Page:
Suzanne Shelton, who researches attitudes of consumer sustainability, said something very interesting. We think green tech is going to be the last on people’s lists, after insulation and the stuff they should do first. She said, no, you guys are selling the sexy green stuff. What she calls sparkly green,” like LED TVs. And she says “I want that. It’s cool.” Maybe we can appeal to people on that level.

I think we have to stretch the concept beyond power. Beyond electricity. That’s why I’m keen on the term “Sustainable Lifestyles.” It’s beyond power. Power is mandatory. You have to have power management. But after power, sustainable lifestyles is keeping people out of their cars and airplanes; walking to the market, walking to the soccer field, walking to church, working from home.

I was at a venture capitalists’ conference, and after their romance with solar and wind, VCs are putting their money behind energy efficiency. They see a lot of low-hanging fruit.

The low-hanging fruit is going to be changing human behaviors. It’s not the electronics. It’s not the products. It’s not the Lutron RadioRA. It’s changing human behaviors. I think that in terms of getting into the homes, to people who can make a difference, with influence—no one is better than the CEDIA channel. We’re in the homes of people who have power and influence over hundreds and thousands of people. We can affect how they live their lives, and there’s a trickle-down in how they encourage their colleagues and employees to live their lives. We can make a huge difference. That’s what gets me up in the morning. It’s not that we’re going to install energy systems in 30 million homes. We don’t have the bandwidth or the members to do that. But we can have an impact on how people behave. That’s the entrepreneurial opportunity in our channel.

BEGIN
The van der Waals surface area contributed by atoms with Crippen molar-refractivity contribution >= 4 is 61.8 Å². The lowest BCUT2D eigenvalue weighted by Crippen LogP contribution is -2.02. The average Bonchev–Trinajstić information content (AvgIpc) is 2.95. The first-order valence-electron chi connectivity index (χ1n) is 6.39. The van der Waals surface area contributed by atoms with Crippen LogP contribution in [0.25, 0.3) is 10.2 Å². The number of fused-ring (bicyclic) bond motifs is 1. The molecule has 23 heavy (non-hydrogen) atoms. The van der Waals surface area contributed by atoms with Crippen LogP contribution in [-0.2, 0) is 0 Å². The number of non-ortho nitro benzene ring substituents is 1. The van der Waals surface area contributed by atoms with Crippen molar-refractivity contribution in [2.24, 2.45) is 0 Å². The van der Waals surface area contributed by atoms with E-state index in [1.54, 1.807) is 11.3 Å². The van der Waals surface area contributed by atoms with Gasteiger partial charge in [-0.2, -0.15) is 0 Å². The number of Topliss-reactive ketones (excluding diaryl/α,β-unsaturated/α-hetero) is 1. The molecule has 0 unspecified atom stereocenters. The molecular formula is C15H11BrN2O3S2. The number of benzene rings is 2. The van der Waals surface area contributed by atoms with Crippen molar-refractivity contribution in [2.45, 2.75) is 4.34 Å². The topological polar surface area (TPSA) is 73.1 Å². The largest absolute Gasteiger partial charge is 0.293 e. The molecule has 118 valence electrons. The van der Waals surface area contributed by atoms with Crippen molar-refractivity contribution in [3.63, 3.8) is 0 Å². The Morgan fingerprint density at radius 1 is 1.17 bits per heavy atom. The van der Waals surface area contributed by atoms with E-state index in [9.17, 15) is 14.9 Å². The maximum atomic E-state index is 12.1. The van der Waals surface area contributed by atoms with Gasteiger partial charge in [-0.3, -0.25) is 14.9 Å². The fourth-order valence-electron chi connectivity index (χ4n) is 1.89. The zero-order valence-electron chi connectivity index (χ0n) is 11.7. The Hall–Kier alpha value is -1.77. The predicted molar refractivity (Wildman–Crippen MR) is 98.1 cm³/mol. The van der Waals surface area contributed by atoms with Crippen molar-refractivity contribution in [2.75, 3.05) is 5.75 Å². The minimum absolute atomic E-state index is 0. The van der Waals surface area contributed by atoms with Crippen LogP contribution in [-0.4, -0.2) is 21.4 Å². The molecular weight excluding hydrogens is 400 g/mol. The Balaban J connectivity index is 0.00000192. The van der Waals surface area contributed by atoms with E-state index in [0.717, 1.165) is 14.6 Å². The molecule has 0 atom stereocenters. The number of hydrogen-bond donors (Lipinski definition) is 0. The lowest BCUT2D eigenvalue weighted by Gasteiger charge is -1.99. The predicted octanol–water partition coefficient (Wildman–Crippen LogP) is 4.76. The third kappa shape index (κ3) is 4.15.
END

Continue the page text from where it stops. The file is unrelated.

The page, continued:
In Rob Gerhardt’s “Remodel Your Business” sessions, he’s teaching electronics systems contractors to become in-home salesmen, and he’s selling them the tools to do so.

Well, there’s an obvious need for skills for selling in the home. But the resulting sale is small. So where are you going to find the sales talent to hit the streets and sell? That’s what he’s doing. He’s selling them the tools to do that. But in door-to-door selling, you’re not selling to build a relationship. You’re selling to sell the product, as quickly as you can. Then get out. And that’s a different person …

Can this channel reconcile that?

Maybe it can. I think that if you go into a 1,500- or 2,000-square-foot home and try to sell an $8,000 lighting and thermostat package, you’re not going to build a relationship. But if you go into an existing 10,000-square-foot, $9 million home, where the homeowner didn’t run a single Cat 5 or nothing for networks, so you say, “OK, you’ve got an $800 or $1,500 a month electric bill. Let’s talk about that. If you invest in a $16,000 retrofit lighting control package, this is what happens to the energy consumption in your home. It’s an emotional purchase, but it’s high-end, high-performance. That’s where I would start. I wouldn’t go into the 1,500-square-foot home. I would go into the golf course communities, with golf courses encircled by 5,000-square-foot homes, and get into their homeowners’ association, or into the clubhouse. Do an ROI presentation, and follow up with every one of them.

I think Gerhardt is also saying to go more upscale.

Yeah, go upscale.

So let’s say you want to move into this higher-volume business. Do you start a separate division, and run that differently, because it’s so different than the custom business?